had exceptional talent. George Brewster was her mentor involving sculpture. In 1923, Savage applied
for a Summer art program sponsored by the French government; although being more than qualified,
she was turned down by the international judging committee solely because she was a black person.
Savage was deeply upset and questioned the committee, beginning the first of many public fights for
equal rights in her life. The incident got press coverage on both sides of the Atlantic, and eventually,
the sole supportive committee member sculptor Hermon Atkins MacNeil -- who at one time had
shared a studio with Henry Ossawa Tanner -- invited her to study with him. She later cited him as one
of her teachers. She made a bust of W.E.B. DuBois for the Harlem Library. She made sculptures of
many leaders like Marcus Garvey and William Pickens Sr. (a key leader of the early NAACP).

She made images of African Americans in an accurate, non-stereotypical, and fair way. She opposed
stereotypes. She gained resources from pro-civil rights groups in strengthening her art career. She
further studied art in Paris, France. By 1934 became the first African-American artist to be elected to
the National Association of Women Painters and Sculptors. She then launched the Savage Studio of
Arts and Crafts, located in a basement on West 143rd Street in Harlem. She opened her studio to
anyone who wanted to paint, draw, or sculpt. Her many young students included the future nationally-
known artists Jacob Lawrence, Norman Lewis, and Gwendolyn Knight. Another student was the
sociologist Clark whose later research contributed to the 1954 Supreme Court decision in Brown v.
Board of Education that ruled school segregation unconstitutional. Her school evolved into the Harlem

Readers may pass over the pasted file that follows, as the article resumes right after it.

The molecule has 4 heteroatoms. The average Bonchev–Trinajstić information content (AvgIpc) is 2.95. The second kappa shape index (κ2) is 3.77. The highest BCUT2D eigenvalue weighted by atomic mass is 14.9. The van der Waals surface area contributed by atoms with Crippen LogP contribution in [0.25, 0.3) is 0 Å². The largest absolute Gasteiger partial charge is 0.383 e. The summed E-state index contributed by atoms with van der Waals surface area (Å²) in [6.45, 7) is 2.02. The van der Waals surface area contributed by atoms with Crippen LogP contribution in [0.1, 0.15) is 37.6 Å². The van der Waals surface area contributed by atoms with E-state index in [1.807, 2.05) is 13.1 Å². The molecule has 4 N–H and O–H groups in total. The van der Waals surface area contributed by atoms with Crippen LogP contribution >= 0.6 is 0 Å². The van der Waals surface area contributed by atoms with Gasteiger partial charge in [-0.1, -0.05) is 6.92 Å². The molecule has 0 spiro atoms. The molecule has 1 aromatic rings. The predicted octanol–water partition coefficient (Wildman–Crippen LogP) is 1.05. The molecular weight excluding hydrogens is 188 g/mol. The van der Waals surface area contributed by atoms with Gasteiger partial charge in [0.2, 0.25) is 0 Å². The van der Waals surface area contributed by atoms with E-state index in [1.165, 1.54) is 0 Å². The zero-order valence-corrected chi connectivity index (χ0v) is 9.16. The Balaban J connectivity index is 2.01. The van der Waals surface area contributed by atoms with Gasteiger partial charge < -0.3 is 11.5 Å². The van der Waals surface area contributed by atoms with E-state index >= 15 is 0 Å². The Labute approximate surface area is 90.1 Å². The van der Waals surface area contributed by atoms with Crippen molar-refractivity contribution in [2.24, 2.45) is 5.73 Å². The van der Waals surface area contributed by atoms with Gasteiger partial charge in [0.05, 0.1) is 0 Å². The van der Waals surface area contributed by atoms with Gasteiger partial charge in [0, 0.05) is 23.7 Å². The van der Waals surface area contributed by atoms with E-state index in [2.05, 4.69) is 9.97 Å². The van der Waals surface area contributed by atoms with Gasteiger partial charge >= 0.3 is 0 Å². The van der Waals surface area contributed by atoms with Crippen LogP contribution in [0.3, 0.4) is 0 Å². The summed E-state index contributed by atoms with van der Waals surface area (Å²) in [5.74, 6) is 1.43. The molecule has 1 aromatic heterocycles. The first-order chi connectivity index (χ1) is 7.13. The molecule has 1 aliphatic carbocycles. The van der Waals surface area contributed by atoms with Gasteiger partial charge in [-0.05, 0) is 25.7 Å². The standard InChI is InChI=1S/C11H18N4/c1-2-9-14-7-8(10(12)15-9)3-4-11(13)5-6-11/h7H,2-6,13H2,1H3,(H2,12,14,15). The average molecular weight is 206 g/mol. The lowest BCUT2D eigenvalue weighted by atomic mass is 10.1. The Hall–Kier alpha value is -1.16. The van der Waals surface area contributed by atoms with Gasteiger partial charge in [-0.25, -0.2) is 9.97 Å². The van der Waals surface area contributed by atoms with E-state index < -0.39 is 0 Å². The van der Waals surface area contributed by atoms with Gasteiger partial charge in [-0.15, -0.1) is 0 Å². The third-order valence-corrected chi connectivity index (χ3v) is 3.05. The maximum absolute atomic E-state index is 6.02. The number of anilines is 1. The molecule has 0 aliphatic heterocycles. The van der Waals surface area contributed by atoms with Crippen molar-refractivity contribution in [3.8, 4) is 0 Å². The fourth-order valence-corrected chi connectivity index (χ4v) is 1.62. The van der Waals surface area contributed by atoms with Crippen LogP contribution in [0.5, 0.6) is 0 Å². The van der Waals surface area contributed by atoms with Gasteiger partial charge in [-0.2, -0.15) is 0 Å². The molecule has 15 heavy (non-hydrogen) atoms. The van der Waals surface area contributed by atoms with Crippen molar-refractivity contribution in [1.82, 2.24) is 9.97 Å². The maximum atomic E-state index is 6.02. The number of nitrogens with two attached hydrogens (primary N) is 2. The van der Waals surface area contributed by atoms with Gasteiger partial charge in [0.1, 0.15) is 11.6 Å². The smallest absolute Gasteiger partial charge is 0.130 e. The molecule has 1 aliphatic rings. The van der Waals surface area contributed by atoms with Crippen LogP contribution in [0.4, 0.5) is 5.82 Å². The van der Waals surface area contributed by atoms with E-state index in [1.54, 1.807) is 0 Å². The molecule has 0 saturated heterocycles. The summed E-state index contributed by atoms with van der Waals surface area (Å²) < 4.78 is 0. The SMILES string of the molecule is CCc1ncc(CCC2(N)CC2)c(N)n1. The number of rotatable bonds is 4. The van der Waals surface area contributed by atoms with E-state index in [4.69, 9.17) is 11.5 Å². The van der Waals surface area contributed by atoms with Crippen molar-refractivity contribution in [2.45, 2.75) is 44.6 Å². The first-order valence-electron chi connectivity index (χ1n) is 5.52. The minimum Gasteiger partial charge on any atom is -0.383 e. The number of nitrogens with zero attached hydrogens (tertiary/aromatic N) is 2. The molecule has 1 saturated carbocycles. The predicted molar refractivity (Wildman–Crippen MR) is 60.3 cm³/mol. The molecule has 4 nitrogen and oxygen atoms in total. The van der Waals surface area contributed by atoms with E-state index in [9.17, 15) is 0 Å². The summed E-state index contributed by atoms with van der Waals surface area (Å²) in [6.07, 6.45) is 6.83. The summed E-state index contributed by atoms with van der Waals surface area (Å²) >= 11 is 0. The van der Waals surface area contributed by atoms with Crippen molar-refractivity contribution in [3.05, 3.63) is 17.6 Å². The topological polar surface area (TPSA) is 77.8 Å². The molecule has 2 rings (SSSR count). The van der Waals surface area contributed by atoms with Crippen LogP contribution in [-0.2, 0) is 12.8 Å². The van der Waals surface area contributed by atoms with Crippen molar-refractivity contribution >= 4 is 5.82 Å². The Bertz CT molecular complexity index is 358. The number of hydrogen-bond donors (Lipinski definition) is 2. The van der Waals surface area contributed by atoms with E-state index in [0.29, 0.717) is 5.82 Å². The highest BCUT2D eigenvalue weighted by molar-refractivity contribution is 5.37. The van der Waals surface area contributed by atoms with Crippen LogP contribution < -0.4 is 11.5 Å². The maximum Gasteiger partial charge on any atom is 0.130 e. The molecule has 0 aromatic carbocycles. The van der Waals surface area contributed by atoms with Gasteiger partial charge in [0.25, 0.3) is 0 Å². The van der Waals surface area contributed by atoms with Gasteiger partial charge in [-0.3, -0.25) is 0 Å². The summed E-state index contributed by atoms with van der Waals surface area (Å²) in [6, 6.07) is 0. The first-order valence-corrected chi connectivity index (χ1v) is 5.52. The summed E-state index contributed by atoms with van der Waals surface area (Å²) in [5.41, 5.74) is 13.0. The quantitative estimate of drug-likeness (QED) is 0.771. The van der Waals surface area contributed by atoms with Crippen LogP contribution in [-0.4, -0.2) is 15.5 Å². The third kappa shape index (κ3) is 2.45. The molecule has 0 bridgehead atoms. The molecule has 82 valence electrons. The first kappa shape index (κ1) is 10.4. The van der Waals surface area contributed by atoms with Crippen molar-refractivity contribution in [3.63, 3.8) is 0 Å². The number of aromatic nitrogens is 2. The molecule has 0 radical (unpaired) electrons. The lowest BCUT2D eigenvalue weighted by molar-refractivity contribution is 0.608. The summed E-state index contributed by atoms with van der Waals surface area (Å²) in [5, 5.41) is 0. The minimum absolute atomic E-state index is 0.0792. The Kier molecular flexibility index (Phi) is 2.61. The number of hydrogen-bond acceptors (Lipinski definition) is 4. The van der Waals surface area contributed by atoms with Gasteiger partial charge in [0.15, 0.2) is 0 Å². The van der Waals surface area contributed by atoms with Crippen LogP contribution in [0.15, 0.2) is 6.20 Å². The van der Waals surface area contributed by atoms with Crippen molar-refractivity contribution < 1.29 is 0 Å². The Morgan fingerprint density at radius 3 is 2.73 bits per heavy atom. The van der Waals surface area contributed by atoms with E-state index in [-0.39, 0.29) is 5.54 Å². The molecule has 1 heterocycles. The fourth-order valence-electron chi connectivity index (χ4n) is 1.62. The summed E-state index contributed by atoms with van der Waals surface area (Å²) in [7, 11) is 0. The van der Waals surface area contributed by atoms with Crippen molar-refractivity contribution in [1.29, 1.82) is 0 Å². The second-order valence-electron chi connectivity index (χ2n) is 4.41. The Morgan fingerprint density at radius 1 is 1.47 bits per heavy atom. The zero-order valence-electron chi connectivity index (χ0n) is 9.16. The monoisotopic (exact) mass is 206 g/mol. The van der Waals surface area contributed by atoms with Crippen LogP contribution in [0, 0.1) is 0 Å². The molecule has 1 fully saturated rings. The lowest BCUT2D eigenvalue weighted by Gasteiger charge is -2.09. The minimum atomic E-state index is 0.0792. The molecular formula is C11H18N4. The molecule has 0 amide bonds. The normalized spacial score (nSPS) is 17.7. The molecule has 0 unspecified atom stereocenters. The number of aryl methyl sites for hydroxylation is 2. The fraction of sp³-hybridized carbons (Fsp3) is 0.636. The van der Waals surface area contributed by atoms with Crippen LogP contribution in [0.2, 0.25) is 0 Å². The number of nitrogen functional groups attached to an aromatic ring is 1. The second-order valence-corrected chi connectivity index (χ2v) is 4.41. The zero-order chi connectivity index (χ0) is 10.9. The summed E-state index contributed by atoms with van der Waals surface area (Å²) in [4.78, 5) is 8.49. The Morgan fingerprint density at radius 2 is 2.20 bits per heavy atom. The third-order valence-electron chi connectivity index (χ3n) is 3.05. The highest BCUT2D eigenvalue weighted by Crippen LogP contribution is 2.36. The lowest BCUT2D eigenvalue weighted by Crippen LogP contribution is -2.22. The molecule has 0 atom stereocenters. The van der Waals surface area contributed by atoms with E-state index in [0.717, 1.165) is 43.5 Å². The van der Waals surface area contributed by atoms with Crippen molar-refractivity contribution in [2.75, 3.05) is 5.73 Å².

Community Art Center. In that location, 1500 people of all ages and abilities participated in her
workshops, learning from her multi-cultural staff, and showing works around New York City. By the
1940’s, she lived in a farmhouse in Saugerties, New York. She continued to work on art. One of her
most famous busts is titled Gamin which is on permanent display at the Smithsonian American Art
Museum in Washington, D.C.; a life-sized version is in the collection of the Cleveland Museum of Art.
At the time of its creation, Gamin, which is modeled after a Harlem youth, was voted most popular in
an exhibition of over 200 works by black artists. She continued to teach art to children and wrote
children’s stories in Saugerties, New York. She lived to be 70 and passed away in New York City.

In our generation, more people respect her legendary contributions and her courage. She taught
people, helped humanity, and encouraged people to follow their own dreams. Her papers are found in
the Schomburg Center for Research in Black Culture in New York Public Library. One public school
called August Fells Savage Institute of Visual Arts in Baltimore is named after her. Her home and